Hillary. Obama.

Circa 1991 maybe, I remember my father and one of my brothers having a conversation — of a type that could exist anywhere between anybody at any time — centered around this question:  Will America elect first a Black President or a Female President?  The answer came out to be “Black president.  Because they gained the right to vote first.”  That logic is a bit strange, come to think of it — because it then follows that there have been more women elected into political office.

Thinking about how this nation conciously and unconciously thinks about racial and gender issues, in a vacuum, sans any particular politicians and circumstances, my answer now would be “Black President”.  (Let alone a Female Black President.)  Simply put, a black candidate has one basic hurdle to clear, and this is to assure white America that he does not fit their stereotype (no afros or dreadlocks).  Joseph Biden gave this away concerning Barack Obama just recently — I, um, hear that Barack Obama is “articulate” and “clean”.  Perhaps Obama is not entirely out of the woods yet (I’d think that Harold Ford, Jr had cleared the racial deck in 2006, but then Corker found the right racial message) — and Barack Obama now has a strange “Swift Boat” type operation going against him which would quite literally place him in a Madrassa.  Couple that with the constant reference to his middle name — “Hussein”.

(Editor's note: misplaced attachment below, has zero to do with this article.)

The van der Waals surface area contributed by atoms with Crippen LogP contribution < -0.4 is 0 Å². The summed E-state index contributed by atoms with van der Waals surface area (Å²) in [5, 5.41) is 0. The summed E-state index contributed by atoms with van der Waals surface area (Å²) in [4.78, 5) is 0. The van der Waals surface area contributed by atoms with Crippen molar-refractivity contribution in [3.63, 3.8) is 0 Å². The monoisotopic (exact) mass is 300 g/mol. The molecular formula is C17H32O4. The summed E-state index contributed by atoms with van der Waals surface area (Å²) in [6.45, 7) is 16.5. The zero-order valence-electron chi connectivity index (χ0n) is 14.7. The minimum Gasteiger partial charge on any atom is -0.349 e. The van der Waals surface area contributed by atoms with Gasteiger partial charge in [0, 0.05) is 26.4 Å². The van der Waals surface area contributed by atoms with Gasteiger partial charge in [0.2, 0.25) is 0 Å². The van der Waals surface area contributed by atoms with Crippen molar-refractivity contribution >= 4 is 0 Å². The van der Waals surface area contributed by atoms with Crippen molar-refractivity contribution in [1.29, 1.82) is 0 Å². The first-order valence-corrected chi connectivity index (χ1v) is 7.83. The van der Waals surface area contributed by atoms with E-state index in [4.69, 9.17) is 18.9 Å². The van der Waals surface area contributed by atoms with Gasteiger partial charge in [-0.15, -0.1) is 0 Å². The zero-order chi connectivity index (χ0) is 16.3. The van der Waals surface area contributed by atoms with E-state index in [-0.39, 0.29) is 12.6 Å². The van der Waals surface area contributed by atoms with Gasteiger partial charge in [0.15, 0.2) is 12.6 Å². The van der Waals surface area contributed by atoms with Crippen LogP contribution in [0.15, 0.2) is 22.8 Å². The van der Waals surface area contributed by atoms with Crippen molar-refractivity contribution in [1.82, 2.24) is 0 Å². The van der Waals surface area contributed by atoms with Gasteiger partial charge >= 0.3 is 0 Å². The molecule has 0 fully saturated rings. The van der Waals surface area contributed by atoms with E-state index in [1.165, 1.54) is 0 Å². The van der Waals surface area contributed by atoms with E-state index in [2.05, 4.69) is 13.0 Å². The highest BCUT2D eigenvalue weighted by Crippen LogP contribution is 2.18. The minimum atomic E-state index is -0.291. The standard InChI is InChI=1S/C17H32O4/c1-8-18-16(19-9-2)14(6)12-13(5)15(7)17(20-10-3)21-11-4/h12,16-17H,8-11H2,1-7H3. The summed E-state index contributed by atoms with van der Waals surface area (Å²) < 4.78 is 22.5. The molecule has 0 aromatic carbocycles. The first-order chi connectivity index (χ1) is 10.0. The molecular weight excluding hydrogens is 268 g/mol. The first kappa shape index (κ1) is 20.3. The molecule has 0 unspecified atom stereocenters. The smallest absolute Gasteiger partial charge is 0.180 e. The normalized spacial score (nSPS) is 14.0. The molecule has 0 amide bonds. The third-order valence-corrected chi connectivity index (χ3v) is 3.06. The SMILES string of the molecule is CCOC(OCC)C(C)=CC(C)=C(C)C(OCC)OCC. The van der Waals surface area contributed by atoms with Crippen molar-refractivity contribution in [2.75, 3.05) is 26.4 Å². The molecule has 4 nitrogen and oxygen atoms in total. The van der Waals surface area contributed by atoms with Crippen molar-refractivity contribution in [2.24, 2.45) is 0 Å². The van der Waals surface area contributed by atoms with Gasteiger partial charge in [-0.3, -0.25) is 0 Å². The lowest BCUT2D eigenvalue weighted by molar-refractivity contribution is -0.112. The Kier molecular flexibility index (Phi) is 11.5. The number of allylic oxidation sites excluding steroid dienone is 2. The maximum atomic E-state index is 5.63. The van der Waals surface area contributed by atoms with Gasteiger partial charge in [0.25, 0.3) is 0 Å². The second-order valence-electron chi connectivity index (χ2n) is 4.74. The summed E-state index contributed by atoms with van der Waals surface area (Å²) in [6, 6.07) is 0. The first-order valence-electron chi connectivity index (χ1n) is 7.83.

A female presidental candidate is in this no-win scenario of having to conform somehow to gender stereotypes while showing she is “tough” enough for the job.  In the case of Hillary Clinton’s negativities, I once posted some negative opinions on a message board and received a sort of agreeing response, which casually referred to Hillary Clinton as “bitchy”.  This word is basically non-transferrable to a male politician, who may or may not have the same goddamned characteristics, and is a general article of faith about Hillary Clinton in much of this nation’s mind.  (There are other words, more coded, that have been tossed at Clinton.  Keep in mind: I’m not a fan of her’s, but much of the press on her has been off-putting.)

On the other hand, it’s been a while since I’ve heard anyone refer to Clinton by her maiden name — a dig that many right wingers threw out during the Clinton presidency, an allusion to the fact that she originally did not go by Clinton when married to Bill — marking her, I suppose, as a goddamned Feminist.

The question of answering the question now reflects less about the question in the abstract and more on the skills of the two politicians in navigating these racial and gender currents in American politics.  Or Hillary may win over Obama simply because she has had the opportunity to build a more secure political apparatus — largely passed to her by her husband.  Oh, god, more gender considerations!

Then again, Obama’s greenness and political aspirations may reflect our nation’s desire to have a black president who fits our desired profile of such an event, setting him up for a tumble — perhaps merely to vice-president.  Or he may have caught the right political currents and the right time.  I don’t know.